Latest H.B. 2 Repeal Proposal Still Discriminates
RALEIGH — The American Civil Liberties Union and Lambda Legal, groups that are representing LGBT North Carolinians in a federal lawsuit challenging House Bill 2, say they oppose a new proposal to repeal the law because it still enables discrimination against lesbian, gay, bisexual, and transgender people.
H.B. 2 bans many transgender people from restrooms matching their gender and prohibits local municipalities from extending nondiscrimination protections to LGBT people. House Bill 186, introduced yesterday, would repeal H.B. 2 but replace it with a range of policies designed to restrict local authority and continue to allow discrimination against LGBT North Carolinians.
“Rather than repeal H.B. 2 entirely, this proposal still sanctions discrimination against transgender people and makes it harder for local governments to protect LGBT people under the law,” said Sarah Gillooly, Policy Director for the ACLU of North Carolina. “Treating LGBT people as second-class citizens whose rights and equal protection can be put to a vote is disgraceful and will not undo the ongoing harm H.B.2 has brought to North Carolina and its people.”
“This proposed bill isn’t fooling anyone. LGBT people aren’t safe under H.B. 2 and they aren’t safe under this proposed bill either,” said Simone Bell, Southern Regional Director for Lambda Legal based in Atlanta. “The General Assembly is going to have to do better than this if their intention is to clean up the state’s anti-LGBT reputation. The repeal and replacement of H.B. 2 with a real nondiscrimination bill, a bill that recognizes the contributions LGBT North Carolinians make to this state, is a critical and essential step forward.”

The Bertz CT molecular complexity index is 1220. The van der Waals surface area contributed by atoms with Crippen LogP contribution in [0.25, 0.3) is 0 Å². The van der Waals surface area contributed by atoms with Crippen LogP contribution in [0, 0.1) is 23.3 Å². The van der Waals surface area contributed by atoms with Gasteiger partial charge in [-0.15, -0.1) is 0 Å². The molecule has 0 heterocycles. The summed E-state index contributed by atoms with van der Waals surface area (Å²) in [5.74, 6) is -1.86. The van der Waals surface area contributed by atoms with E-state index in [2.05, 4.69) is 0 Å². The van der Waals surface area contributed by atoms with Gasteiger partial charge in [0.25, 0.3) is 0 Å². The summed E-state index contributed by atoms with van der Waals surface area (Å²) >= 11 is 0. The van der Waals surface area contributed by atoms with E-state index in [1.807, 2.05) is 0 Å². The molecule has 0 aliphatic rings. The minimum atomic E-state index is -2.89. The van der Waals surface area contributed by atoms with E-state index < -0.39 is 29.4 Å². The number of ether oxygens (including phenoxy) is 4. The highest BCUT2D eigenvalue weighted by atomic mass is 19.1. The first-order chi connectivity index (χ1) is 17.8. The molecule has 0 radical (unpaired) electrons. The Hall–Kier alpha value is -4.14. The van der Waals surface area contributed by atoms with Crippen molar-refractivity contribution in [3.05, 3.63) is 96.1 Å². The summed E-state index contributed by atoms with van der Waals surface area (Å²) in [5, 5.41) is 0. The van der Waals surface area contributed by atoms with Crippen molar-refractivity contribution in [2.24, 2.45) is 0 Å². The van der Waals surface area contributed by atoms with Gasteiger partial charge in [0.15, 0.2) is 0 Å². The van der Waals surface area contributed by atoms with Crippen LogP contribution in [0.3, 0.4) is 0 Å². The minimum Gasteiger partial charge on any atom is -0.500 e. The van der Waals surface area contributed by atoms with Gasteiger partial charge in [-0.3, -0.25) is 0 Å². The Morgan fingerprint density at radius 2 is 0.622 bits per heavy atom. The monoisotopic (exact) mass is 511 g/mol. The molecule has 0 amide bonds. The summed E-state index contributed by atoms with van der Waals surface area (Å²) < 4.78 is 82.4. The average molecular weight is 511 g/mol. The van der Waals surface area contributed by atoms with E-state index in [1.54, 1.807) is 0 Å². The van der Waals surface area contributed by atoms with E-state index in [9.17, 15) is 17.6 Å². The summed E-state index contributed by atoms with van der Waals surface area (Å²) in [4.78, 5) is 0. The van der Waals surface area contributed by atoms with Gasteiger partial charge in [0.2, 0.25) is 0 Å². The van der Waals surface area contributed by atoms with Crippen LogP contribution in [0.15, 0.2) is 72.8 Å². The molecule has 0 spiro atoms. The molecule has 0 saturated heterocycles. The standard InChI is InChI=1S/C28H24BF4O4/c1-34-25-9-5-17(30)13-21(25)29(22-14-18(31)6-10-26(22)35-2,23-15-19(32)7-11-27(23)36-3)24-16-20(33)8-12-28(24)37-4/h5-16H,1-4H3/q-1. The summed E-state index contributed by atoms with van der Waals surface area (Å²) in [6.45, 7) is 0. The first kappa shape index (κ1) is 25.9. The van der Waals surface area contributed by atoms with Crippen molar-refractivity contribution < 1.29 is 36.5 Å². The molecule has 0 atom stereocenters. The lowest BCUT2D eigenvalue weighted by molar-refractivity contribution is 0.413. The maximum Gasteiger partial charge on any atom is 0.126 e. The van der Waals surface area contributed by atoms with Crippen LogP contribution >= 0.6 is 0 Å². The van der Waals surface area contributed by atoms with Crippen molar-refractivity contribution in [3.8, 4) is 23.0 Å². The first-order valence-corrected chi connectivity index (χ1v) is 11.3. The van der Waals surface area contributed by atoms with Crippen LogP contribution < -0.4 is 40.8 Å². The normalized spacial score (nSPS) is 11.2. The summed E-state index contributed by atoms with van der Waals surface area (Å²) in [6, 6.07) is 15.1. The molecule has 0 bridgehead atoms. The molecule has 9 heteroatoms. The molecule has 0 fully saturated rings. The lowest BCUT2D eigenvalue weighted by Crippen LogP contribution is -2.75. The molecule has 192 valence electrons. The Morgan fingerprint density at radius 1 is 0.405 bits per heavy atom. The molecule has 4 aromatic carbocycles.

Explanation of House Bill 186:
Under the bill introduced yesterday
- H.B. 2 would be repealed
- Local governments would be prohibited from protecting transgender people in public facilities, such as restrooms
- Local governments that enact LGBT nondiscrimination ordinances could have those policies overturned by a referendum
- State law would explicitly exclude LGBT people from nondiscrimination protections in areas such as housing and employment
Background on Legal Challenge to House Bill 2:
The ACLU and Lambda Legal lawsuit, Carcaño v. McCrory, was filed days after H.B. 2 was passed by the North Carolina General Assembly and signed by Governor Pat McCrory. In August 2016, a district court granted a request to stop the University of North Carolina from enforcing H.B. 2 against three transgender plaintiffs in the lawsuit. In granting the preliminary injunction, the court found that the challengers are likely to succeed in their argument that the law violates Title IX.
In the lawsuit, the groups argue that through the law, North Carolina sends a purposeful message that LGBT people are second-class citizens who are undeserving of the privacy, respect, and protections afforded others in the state. Transgender individuals, in particular, are expelled from public life through H.B. 2’s mandate that they be forced out of restrooms and changing facilities that accord with who they are.
The complaint argues that H.B. 2 violates Title IX and Title VII by discriminating against students and school employees on the basis of sex. It also argues the law is unconstitutional because it violates the Equal Protection and Due Process Clauses of the Fourteenth Amendment by discriminating on the basis of sex and sexual orientation and violates the privacy and medical decision making rights of transgender people.
To read more about the case: aclu.org/cases/carcano-et-al-v-mccrory-et-al